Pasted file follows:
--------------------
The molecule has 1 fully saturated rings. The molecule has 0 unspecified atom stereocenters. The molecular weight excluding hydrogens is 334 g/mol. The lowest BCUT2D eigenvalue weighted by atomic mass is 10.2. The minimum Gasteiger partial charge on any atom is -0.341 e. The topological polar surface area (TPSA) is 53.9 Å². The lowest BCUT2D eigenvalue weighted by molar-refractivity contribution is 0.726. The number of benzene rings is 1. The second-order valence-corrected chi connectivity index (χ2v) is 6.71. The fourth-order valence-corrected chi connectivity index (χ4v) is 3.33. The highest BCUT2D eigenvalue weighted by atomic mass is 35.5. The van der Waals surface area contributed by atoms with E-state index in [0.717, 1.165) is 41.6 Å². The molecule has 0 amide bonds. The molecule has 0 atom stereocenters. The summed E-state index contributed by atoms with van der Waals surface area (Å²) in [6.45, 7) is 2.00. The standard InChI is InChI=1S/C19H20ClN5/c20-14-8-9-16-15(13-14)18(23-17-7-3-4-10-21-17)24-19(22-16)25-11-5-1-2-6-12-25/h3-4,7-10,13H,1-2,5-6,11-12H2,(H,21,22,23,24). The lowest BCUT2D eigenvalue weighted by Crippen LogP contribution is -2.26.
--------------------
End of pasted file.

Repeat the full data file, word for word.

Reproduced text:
The molecule has 1 fully saturated rings. The molecule has 0 unspecified atom stereocenters. The molecular weight excluding hydrogens is 334 g/mol. The lowest BCUT2D eigenvalue weighted by atomic mass is 10.2. The minimum Gasteiger partial charge on any atom is -0.341 e. The topological polar surface area (TPSA) is 53.9 Å². The lowest BCUT2D eigenvalue weighted by molar-refractivity contribution is 0.726. The number of benzene rings is 1. The second-order valence-corrected chi connectivity index (χ2v) is 6.71. The fourth-order valence-corrected chi connectivity index (χ4v) is 3.33. The highest BCUT2D eigenvalue weighted by atomic mass is 35.5. The van der Waals surface area contributed by atoms with E-state index in [0.717, 1.165) is 41.6 Å². The molecule has 0 amide bonds. The molecule has 0 atom stereocenters. The summed E-state index contributed by atoms with van der Waals surface area (Å²) in [6.45, 7) is 2.00. The standard InChI is InChI=1S/C19H20ClN5/c20-14-8-9-16-15(13-14)18(23-17-7-3-4-10-21-17)24-19(22-16)25-11-5-1-2-6-12-25/h3-4,7-10,13H,1-2,5-6,11-12H2,(H,21,22,23,24). The lowest BCUT2D eigenvalue weighted by Crippen LogP contribution is -2.26.